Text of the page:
Heavy workload catching up to Mets setup man Fernando Nieve

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After eight consecutive scoreless appearances Fernando Nieve finally gave up a run last night. Two of them, in fact, blowing a two-run lead in the eighth inning by serving up back-to-back homers to Joey Votto and Scott Rolen.
New York went on to win anyway, but Nieve’s incredibly heavy workload figures to catch up with him again if manager Jerry Manuel continues to lean on him. In most seasons the league leaders in relief appearances have 85 or so, basically pitching in every other game. Last night Nieve pitched for the third straight day and he’s worked 17 times in 27 games so far this season, which is a 102-appearance pace.
Mike Marshall, Kent Tekulve, Salomon Torres, and Wayne Granger are the only pitchers in the history of baseball to make 90 or more relief appearances in a season and Marshall is the only reliever to ever work 100 or more games in a season. In other words, if the Mets want to have Nieve available and effective in the second half they’ll want to ease up considerably on the workload.
And he’s not alone. Reds closer Francisco Cordero and Dodgers setup man Ramon Troncoso have already appeared in 16 games and Nieve’s bullpen-mate Pedro Feliciano is one of four relievers with 15 outings. I’m all for riding the hot hand (or arm) in the bullpen, but riding them into the ground in April and May seems short-sighted. It’ll be interesting to see if Manuel eases up on Nieve or if Nieve begins to struggle so much because of the overuse that the manager stops leaning on him for performance reasons.

Michael Bourn opts out of his minor league deal with the Orioles

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Outfielder Michael Bourn was traded by the Diamondbacks to the Orioles late last season and hit a solid .283/.358/.435 in 55 plate appearances with them through the end of the season. While that’s not enough to outweigh the miserable season he had in Arizona, it was enough to get the O’s to give him a look in spring training with a minor league deal. They signed him to one in late February.

Then, a couple of days later, Bourn broke his finger while playing catch with a football. Unable to play, the O’s cut him. In early April, once Bourn healed, the O’s signed him again. He played 11 games for their Triple-A affiliate and went 9-for-41 with ten walks in 51 plate appearances. While that makes for a decent OBP, his lack of any sort of pop or good contact suggests that if someone throws him strikes, he can’t do much with the ball.

As such, the O’s had not called him up to Baltimore. And as a result of that, Bourn exercised his opt-out rights and became a free agent.

Someone may take a look at him given that his batting eye seems to be intact and given that, in an admittedly small sample size, he still performed last season. But if he does get a look, it’ll likely be back at the minor league level.

Rob Manfred talks about playing regular season games in Mexico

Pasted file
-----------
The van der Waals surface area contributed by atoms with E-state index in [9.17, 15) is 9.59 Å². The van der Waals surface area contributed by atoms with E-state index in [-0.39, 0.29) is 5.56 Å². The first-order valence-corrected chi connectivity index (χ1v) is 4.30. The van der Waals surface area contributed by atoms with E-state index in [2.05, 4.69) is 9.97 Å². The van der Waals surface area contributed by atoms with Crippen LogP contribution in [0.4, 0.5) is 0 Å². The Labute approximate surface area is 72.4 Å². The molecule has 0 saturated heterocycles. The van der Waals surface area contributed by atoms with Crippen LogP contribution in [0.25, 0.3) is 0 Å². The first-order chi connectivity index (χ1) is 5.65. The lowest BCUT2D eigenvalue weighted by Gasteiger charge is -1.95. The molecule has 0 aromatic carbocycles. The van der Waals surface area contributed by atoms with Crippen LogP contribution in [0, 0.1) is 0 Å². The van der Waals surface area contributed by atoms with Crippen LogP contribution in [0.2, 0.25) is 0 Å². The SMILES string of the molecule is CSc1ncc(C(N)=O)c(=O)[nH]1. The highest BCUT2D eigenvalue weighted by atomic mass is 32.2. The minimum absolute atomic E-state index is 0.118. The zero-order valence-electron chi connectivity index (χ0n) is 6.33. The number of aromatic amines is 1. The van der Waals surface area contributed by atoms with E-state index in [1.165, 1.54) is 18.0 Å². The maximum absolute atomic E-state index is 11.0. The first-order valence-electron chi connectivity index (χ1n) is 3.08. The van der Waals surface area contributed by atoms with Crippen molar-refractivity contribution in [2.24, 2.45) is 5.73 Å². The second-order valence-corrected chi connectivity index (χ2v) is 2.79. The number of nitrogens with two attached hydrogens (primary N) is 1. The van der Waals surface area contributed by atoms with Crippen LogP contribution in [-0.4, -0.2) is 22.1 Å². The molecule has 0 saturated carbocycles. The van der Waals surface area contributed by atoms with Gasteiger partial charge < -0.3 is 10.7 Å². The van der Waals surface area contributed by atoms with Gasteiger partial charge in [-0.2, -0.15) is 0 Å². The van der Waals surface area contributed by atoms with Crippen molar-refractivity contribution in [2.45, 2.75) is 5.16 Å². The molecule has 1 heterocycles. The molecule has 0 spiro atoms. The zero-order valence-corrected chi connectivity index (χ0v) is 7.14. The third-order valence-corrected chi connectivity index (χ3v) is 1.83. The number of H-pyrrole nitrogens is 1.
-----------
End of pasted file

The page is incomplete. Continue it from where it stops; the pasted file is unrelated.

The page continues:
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The new Collective Bargaining Agreement commits the players and the league to regular season games on foreign soil. Most of the focus of this has been on games in London, for which there has been a lot of activity and discussion.

Yesterday before the Astros-Tigers game in Houston, however, Commissioner Rob Manfred talked about playing games in Mexico. And not as just a one-off, but as a foot-in-the-water towards possible expansion:

Commissioner Rob Manfred said Tuesday that the time had come to play regular-season games in Mexico City as Major League Baseball weighs international expansion.

“We think it’s time to move past exhibition games and play real live ‘they-count’ games in Mexico,” Manfred said. “That is the kind of experiment that puts you in better position to make a judgement as to whether you have a market that could sustain an 81-game season and a Major League team.”

A team in Mexico could make some geographic sense and some marketing sense, though it’s not clear if there is a city that would be appropriate for that right now. Mexico City is huge but it has plenty of its own sports teams and is far away from the parts of the country where baseball is popular (mostly the border states and areas along the Pacific coast). At 7,382 feet, its elevation would make games at Coors Field look like the Deadball Era.

Monterrey has been talked about — games have been played there and it’s certainly closer — but it’s somewhat unknown territory demographically speaking. It’s not as big as Mexico City, obviously. Income stratification is greater there and most of the rest of Mexico than it is in the United States too, making projections of how much discretionary income people may spend on an expensive entertainment product like Major League Baseball uncertain. Especially when they have other sports they’ve been following for decades.

Interesting, though. It’s something Manfred has talked about many times over the years, so unlike so many other things he says he’s “considering” or “hasn’t ruled out,” Major League Baseball in Mexico is something worth keeping our eyes on.